October 1st, 2016

Live life under the sea at the National Sealife Centre

Live life under the sea at the National Sealife Centre Live life under the sea at the National Sealife Centre
Updated: 4:52 pm, May 07, 2015

THE playground favourites that are the Moshi Monsters have taken up residence at the National Sealife Centre in Birmingham this summer, but it is arguably the most recognisable fish of all time who remains the real pull, writes Chris Smith.

Finding Nemo is one of the best-selling DVDs of all time so it was no surprise that scores of people seem permanently huddled around the tank that contains real-life versions of the little clown fish and his friends from Disney Pixar’s 2003 box office hit.

The Sealife Centre, owned by the Merlin group in whose stable is also Alton Towers and Warwick Castle, has been taking visitors deep into the oceans of the world for almost 20 years now, and while it is looking its age cosmetically there was still a queue out of its doors in the centre of the city when I visited with my two young children at the start of the school summer holidays.

And it remains worth a visit – albeit a short one that is rather expensive.

It took us less than two hours to make our way around only to find there was nowhere for us to enjoy our obligatory day out picnic. Yet the on the door entry fee was an eye-watering £20.75 for adults and children over three, reducing to £17.50 per person for a group of more than two people.

And while in all honesty it wasn’t really worth it, this is the 21st century and you can get in for almost half the price if you pre-book tickets online while two-for-one vouchers are widely available.

Reviewers of such attractions like me tend to feel under pressure to find kind words considering we do not part with money at the entrance, and despite the ticket price there is a lot to see although you just get the feeling you are being ushered around very quickly due to the high visitor numbers and lack of space.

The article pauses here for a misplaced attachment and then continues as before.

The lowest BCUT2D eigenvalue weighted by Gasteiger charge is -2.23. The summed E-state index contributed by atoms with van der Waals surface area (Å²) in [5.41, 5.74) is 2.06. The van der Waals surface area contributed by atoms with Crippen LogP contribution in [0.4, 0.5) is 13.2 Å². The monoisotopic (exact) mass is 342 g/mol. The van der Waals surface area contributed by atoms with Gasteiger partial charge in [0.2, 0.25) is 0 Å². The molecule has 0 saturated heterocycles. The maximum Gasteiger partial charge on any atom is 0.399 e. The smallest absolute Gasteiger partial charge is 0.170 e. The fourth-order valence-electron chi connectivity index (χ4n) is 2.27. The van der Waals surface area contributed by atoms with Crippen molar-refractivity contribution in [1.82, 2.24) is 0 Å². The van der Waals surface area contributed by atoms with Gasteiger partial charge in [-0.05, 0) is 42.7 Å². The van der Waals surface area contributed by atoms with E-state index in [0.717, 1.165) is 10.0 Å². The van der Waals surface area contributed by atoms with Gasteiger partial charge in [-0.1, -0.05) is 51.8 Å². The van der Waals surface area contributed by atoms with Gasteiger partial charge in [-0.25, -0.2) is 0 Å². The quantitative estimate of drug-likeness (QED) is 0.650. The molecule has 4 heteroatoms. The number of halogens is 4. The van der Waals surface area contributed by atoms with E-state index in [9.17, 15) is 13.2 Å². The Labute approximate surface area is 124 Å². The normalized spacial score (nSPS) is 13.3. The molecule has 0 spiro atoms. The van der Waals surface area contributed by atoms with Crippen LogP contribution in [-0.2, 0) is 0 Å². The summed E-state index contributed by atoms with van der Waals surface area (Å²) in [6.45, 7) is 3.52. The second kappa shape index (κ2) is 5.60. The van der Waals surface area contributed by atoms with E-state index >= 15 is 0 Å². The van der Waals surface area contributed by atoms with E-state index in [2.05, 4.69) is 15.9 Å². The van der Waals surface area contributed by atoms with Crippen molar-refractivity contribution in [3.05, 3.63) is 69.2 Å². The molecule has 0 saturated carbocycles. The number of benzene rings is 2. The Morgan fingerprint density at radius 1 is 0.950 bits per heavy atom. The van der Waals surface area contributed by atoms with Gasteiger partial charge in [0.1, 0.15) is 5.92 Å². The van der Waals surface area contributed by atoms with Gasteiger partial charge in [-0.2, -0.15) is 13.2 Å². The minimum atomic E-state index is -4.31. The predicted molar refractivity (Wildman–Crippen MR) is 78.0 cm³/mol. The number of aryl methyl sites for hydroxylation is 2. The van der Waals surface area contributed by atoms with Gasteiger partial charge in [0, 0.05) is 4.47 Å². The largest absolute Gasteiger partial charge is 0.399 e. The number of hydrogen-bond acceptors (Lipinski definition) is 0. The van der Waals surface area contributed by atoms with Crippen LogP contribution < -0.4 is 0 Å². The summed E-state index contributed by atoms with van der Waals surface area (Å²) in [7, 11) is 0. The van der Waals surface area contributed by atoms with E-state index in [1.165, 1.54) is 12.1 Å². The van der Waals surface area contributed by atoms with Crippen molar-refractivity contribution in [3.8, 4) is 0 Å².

There is the section dedicated to the centre’s extensive seahorse breeding programme, the open tanks where you can see its collection of sting rays and the fully transparent underwater tunnel that puts you up close and personal with sharks and a giant turtle – too close for my two-year-old son infact.

Newer additions include the penguin enclosure and the 4D cinema although if you’re offspring are as impatient in the queue as mine were you might not get the chance to enjoy that.

The National Sealife Centre has won may awards over the years and its easy to see why because it is an enthralling place to visit and its limitations are very much simply due to its location at the heart of Birmingham’s Brindley Place area where it is penned in by the growing commercial centre and NIA, meaning what you see now is probably what you’ll get for the rest of its lifespan unless it is relocated.

For more information about Moshi Monsters summer residency visit visitsealife.com/moshi.

Review by Chris Smith.

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